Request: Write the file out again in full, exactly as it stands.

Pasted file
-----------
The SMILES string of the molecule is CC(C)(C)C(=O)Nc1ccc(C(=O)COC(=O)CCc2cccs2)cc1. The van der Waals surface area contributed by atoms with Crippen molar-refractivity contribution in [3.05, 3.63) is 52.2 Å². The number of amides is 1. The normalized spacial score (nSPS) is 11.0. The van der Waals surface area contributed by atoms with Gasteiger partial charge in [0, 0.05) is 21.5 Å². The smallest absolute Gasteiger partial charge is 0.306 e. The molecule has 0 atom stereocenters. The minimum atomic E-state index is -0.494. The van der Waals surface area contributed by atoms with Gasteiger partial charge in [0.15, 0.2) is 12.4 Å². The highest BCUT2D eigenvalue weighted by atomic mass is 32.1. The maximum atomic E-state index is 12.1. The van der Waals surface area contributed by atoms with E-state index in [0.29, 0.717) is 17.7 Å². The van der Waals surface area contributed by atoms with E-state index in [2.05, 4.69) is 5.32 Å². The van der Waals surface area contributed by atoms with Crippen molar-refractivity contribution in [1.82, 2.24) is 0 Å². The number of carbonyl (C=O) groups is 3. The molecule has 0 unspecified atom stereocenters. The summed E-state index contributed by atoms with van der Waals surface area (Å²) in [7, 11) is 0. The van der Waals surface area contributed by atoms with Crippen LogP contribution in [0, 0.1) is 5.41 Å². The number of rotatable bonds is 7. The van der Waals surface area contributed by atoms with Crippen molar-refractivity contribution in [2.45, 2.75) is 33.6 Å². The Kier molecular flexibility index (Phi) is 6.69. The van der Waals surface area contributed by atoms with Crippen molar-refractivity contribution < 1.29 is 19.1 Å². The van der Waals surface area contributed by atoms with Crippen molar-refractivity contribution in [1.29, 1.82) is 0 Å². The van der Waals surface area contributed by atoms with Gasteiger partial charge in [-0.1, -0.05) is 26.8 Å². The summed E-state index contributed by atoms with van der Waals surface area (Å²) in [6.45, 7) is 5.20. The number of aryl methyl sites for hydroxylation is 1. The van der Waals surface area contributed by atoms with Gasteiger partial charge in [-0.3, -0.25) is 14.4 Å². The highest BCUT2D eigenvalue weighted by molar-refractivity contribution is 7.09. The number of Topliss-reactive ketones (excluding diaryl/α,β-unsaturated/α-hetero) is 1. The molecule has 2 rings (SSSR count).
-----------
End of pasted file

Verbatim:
The SMILES string of the molecule is CC(C)(C)C(=O)Nc1ccc(C(=O)COC(=O)CCc2cccs2)cc1. The van der Waals surface area contributed by atoms with Crippen molar-refractivity contribution in [3.05, 3.63) is 52.2 Å². The number of amides is 1. The normalized spacial score (nSPS) is 11.0. The van der Waals surface area contributed by atoms with Gasteiger partial charge in [0, 0.05) is 21.5 Å². The smallest absolute Gasteiger partial charge is 0.306 e. The molecule has 0 atom stereocenters. The minimum atomic E-state index is -0.494. The van der Waals surface area contributed by atoms with Gasteiger partial charge in [0.15, 0.2) is 12.4 Å². The highest BCUT2D eigenvalue weighted by atomic mass is 32.1. The maximum atomic E-state index is 12.1. The van der Waals surface area contributed by atoms with E-state index in [0.29, 0.717) is 17.7 Å². The van der Waals surface area contributed by atoms with E-state index in [2.05, 4.69) is 5.32 Å². The van der Waals surface area contributed by atoms with Crippen molar-refractivity contribution in [1.82, 2.24) is 0 Å². The number of carbonyl (C=O) groups is 3. The molecule has 0 unspecified atom stereocenters. The summed E-state index contributed by atoms with van der Waals surface area (Å²) in [7, 11) is 0. The van der Waals surface area contributed by atoms with Crippen LogP contribution in [0, 0.1) is 5.41 Å². The number of rotatable bonds is 7. The van der Waals surface area contributed by atoms with Crippen molar-refractivity contribution in [2.45, 2.75) is 33.6 Å². The Kier molecular flexibility index (Phi) is 6.69. The van der Waals surface area contributed by atoms with Crippen molar-refractivity contribution < 1.29 is 19.1 Å². The van der Waals surface area contributed by atoms with Crippen molar-refractivity contribution in [1.29, 1.82) is 0 Å². The van der Waals surface area contributed by atoms with Gasteiger partial charge in [-0.1, -0.05) is 26.8 Å². The summed E-state index contributed by atoms with van der Waals surface area (Å²) in [6.45, 7) is 5.20. The number of aryl methyl sites for hydroxylation is 1. The van der Waals surface area contributed by atoms with Gasteiger partial charge in [-0.3, -0.25) is 14.4 Å². The highest BCUT2D eigenvalue weighted by molar-refractivity contribution is 7.09. The number of Topliss-reactive ketones (excluding diaryl/α,β-unsaturated/α-hetero) is 1. The molecule has 2 rings (SSSR count).